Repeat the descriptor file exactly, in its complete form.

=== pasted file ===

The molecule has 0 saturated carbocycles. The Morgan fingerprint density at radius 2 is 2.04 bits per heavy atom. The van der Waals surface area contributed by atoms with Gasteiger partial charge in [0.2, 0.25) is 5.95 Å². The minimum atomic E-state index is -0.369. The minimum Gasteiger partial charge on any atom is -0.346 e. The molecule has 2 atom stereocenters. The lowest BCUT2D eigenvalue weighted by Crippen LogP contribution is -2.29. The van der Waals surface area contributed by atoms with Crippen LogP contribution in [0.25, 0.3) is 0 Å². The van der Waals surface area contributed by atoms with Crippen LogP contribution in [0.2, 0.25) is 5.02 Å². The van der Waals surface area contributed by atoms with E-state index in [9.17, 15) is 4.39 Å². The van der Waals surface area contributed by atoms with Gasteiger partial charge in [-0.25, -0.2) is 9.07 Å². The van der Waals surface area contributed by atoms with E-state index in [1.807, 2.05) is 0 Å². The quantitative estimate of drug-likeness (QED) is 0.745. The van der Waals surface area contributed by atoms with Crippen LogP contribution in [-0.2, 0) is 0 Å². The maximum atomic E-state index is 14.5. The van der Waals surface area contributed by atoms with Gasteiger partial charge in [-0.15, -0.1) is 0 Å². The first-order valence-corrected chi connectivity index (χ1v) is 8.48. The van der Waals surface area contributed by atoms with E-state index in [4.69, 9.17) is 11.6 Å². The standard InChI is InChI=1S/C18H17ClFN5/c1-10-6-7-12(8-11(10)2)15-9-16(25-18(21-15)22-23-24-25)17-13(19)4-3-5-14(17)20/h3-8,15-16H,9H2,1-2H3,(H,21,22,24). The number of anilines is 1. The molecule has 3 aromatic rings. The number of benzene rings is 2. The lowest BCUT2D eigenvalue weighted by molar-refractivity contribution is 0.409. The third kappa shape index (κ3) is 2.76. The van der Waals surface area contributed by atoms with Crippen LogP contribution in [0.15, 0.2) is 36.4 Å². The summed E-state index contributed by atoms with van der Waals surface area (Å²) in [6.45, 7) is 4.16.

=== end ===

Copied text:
The molecule has 0 saturated carbocycles. The Morgan fingerprint density at radius 2 is 2.04 bits per heavy atom. The van der Waals surface area contributed by atoms with Gasteiger partial charge in [0.2, 0.25) is 5.95 Å². The minimum atomic E-state index is -0.369. The minimum Gasteiger partial charge on any atom is -0.346 e. The molecule has 2 atom stereocenters. The lowest BCUT2D eigenvalue weighted by Crippen LogP contribution is -2.29. The van der Waals surface area contributed by atoms with Crippen LogP contribution in [0.25, 0.3) is 0 Å². The van der Waals surface area contributed by atoms with Crippen LogP contribution in [0.2, 0.25) is 5.02 Å². The van der Waals surface area contributed by atoms with E-state index in [9.17, 15) is 4.39 Å². The van der Waals surface area contributed by atoms with Gasteiger partial charge in [-0.25, -0.2) is 9.07 Å². The van der Waals surface area contributed by atoms with E-state index in [1.807, 2.05) is 0 Å². The quantitative estimate of drug-likeness (QED) is 0.745. The van der Waals surface area contributed by atoms with Crippen LogP contribution in [-0.2, 0) is 0 Å². The maximum atomic E-state index is 14.5. The van der Waals surface area contributed by atoms with Gasteiger partial charge in [-0.15, -0.1) is 0 Å². The first-order valence-corrected chi connectivity index (χ1v) is 8.48. The van der Waals surface area contributed by atoms with E-state index in [4.69, 9.17) is 11.6 Å². The standard InChI is InChI=1S/C18H17ClFN5/c1-10-6-7-12(8-11(10)2)15-9-16(25-18(21-15)22-23-24-25)17-13(19)4-3-5-14(17)20/h3-8,15-16H,9H2,1-2H3,(H,21,22,24). The number of anilines is 1. The molecule has 3 aromatic rings. The number of benzene rings is 2. The lowest BCUT2D eigenvalue weighted by molar-refractivity contribution is 0.409. The third kappa shape index (κ3) is 2.76. The van der Waals surface area contributed by atoms with Crippen LogP contribution in [0.15, 0.2) is 36.4 Å². The summed E-state index contributed by atoms with van der Waals surface area (Å²) in [6.45, 7) is 4.16.